Supreme Court To Rule on Church Plan StatusWinter 2017 – Articles For Your Benefit
In early December, the United States Supreme Court announced that it will hear three consolidated cases to decide whether pension plans established by religiously affiliated employers are entitled to the same treatment as plans established by churches. All three cases involve defined benefit pension plans maintained by church-affiliated healthcare systems; in each case, lower courts have ruled that the plans are not exempt from ERISA and must comply with all plan qualification requirements.
A provision has been included in ERISA since its enactment in 1974 exempting from most requirements pension plans established and maintained by churches for their own employees. In 1980, Congress amended the law, expanding the exemption to include plans maintained by religiously-affiliated groups, including church-affiliated hospitals, schools and other nonprofit organizations. Based on this expansion, the IRS has issued
rulings to hundreds of organizations recognizing church plan status. Defined benefit pension plans that received these rulings and were deemed to be church plans are exempt from plan funding requirements and other mandates of ERISA and need not pay premiums to the Pension Benefit Guaranty Corporation (PBGC) to insure benefits.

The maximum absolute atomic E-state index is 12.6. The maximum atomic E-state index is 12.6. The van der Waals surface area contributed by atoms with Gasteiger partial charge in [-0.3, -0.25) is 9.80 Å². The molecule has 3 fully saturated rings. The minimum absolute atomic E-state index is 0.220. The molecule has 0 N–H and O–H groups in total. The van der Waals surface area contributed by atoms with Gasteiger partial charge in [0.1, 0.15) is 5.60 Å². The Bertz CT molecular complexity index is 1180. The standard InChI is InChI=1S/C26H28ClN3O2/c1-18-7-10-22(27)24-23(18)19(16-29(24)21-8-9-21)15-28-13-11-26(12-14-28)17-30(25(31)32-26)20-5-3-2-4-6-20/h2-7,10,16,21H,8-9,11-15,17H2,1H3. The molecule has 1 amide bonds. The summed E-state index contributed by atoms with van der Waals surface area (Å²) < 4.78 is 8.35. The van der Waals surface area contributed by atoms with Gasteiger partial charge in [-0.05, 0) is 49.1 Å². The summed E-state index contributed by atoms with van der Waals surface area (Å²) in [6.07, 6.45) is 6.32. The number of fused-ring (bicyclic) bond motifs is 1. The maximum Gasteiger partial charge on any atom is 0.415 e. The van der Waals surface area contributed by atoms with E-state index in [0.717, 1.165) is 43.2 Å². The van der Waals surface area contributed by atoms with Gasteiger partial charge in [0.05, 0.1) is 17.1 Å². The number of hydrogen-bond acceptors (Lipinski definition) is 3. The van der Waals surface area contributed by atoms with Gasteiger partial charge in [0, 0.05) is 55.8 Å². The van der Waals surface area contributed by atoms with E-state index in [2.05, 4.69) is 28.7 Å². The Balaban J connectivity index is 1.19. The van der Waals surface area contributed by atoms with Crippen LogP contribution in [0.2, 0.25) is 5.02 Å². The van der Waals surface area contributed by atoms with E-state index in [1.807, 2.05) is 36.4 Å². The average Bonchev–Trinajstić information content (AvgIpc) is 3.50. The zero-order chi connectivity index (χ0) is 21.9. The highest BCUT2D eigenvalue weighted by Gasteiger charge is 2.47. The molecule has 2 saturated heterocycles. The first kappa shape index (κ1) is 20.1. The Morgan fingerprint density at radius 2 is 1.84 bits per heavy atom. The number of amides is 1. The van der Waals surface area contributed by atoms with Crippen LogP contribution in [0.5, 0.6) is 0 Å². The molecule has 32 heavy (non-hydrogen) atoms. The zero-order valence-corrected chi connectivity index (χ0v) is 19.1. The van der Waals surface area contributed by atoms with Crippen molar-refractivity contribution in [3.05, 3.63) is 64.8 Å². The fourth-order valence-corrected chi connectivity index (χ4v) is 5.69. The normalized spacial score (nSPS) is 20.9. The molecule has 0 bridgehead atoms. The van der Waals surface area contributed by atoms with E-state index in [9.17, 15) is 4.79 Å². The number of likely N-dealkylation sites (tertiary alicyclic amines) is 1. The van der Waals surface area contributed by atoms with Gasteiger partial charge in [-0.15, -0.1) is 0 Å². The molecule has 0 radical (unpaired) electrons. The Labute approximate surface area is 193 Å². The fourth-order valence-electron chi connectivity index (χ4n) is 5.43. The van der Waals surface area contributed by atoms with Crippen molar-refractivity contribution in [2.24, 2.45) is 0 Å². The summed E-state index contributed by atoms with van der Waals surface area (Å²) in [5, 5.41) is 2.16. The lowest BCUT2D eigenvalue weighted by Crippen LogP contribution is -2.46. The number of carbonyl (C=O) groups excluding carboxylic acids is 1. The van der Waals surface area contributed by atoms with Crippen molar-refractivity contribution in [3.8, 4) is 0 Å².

Three years ago, participants, concerned about their benefits (and knowing that PBGC guarantees will not be available), began to file lawsuits claiming that the plans maintained by their religiously-affiliated employers should not be church plans and
should not be exempt from ERISA. The Supreme Court agreed to hear these cases because the appellate courts in the Third, Seventh and Ninth Circuits have ruled in favor of the plaintiff employees, while district courts in other circuits have taken the contrary position.
The issue to be considered by the Supreme Court is largely one of statutory interpretation. Under ERISA, an exempt church plan is defined as one established and maintained “by a church or by a convention or association of churches which is exempt from tax.” What the Court must determine is whether the exemption applies if a plan is maintained by a (tax exempt) church-affiliated organization or is available only when a church, per se, established the plan. The opinion of the IRS, which dates back to a 1983 General Counsel Memorandum, is that church plan status extends to plans maintained by church-affiliated organizations, regardless of the entity that established the plan. The United States Department of Labor and the Pension Benefit Guaranty Corporation have subscribed to interpretation consistent with that of the IRS.
While the plans at issue in these consolidated cases are defined benefit pension plans, the question of whether ERISA applies is much broader, as it has implications for defined contribution retirement plans, welfare benefit plans, and even for health care continuation obligations under COBRA, which similarly exempts church plans. A decision that plans maintained by religiously-affiliated employers are not church plans reportedly could affect millions of employees across the country and trigger pension funding liabilities in the billions of dollars.